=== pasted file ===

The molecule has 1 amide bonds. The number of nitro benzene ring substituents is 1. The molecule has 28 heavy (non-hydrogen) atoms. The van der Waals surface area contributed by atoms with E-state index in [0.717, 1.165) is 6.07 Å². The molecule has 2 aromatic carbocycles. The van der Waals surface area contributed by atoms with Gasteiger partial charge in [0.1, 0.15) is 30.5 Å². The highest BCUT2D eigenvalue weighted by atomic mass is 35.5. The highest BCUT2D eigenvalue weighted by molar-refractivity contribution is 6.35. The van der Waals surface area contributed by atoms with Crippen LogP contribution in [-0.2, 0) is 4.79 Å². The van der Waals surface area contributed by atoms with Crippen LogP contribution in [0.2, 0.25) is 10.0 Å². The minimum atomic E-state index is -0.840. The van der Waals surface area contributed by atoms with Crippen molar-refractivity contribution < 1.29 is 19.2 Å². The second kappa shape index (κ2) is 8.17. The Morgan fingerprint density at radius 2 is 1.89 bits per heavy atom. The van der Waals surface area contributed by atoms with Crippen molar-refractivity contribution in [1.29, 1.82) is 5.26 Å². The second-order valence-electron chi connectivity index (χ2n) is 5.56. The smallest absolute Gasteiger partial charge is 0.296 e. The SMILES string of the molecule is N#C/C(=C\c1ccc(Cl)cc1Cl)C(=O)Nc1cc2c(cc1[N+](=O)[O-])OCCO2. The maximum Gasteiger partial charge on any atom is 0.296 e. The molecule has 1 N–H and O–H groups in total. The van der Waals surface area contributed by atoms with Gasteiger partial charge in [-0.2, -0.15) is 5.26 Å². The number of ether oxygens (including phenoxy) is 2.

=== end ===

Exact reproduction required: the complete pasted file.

The molecule has 1 amide bonds. The number of nitro benzene ring substituents is 1. The molecule has 28 heavy (non-hydrogen) atoms. The van der Waals surface area contributed by atoms with E-state index in [0.717, 1.165) is 6.07 Å². The molecule has 2 aromatic carbocycles. The van der Waals surface area contributed by atoms with Gasteiger partial charge in [0.1, 0.15) is 30.5 Å². The highest BCUT2D eigenvalue weighted by atomic mass is 35.5. The highest BCUT2D eigenvalue weighted by molar-refractivity contribution is 6.35. The van der Waals surface area contributed by atoms with Crippen LogP contribution in [-0.2, 0) is 4.79 Å². The van der Waals surface area contributed by atoms with Crippen LogP contribution in [0.2, 0.25) is 10.0 Å². The minimum atomic E-state index is -0.840. The van der Waals surface area contributed by atoms with Crippen molar-refractivity contribution < 1.29 is 19.2 Å². The second kappa shape index (κ2) is 8.17. The Morgan fingerprint density at radius 2 is 1.89 bits per heavy atom. The van der Waals surface area contributed by atoms with Crippen molar-refractivity contribution in [1.29, 1.82) is 5.26 Å². The second-order valence-electron chi connectivity index (χ2n) is 5.56. The smallest absolute Gasteiger partial charge is 0.296 e. The SMILES string of the molecule is N#C/C(=C\c1ccc(Cl)cc1Cl)C(=O)Nc1cc2c(cc1[N+](=O)[O-])OCCO2. The maximum Gasteiger partial charge on any atom is 0.296 e. The molecule has 1 N–H and O–H groups in total. The van der Waals surface area contributed by atoms with Gasteiger partial charge in [-0.2, -0.15) is 5.26 Å². The number of ether oxygens (including phenoxy) is 2.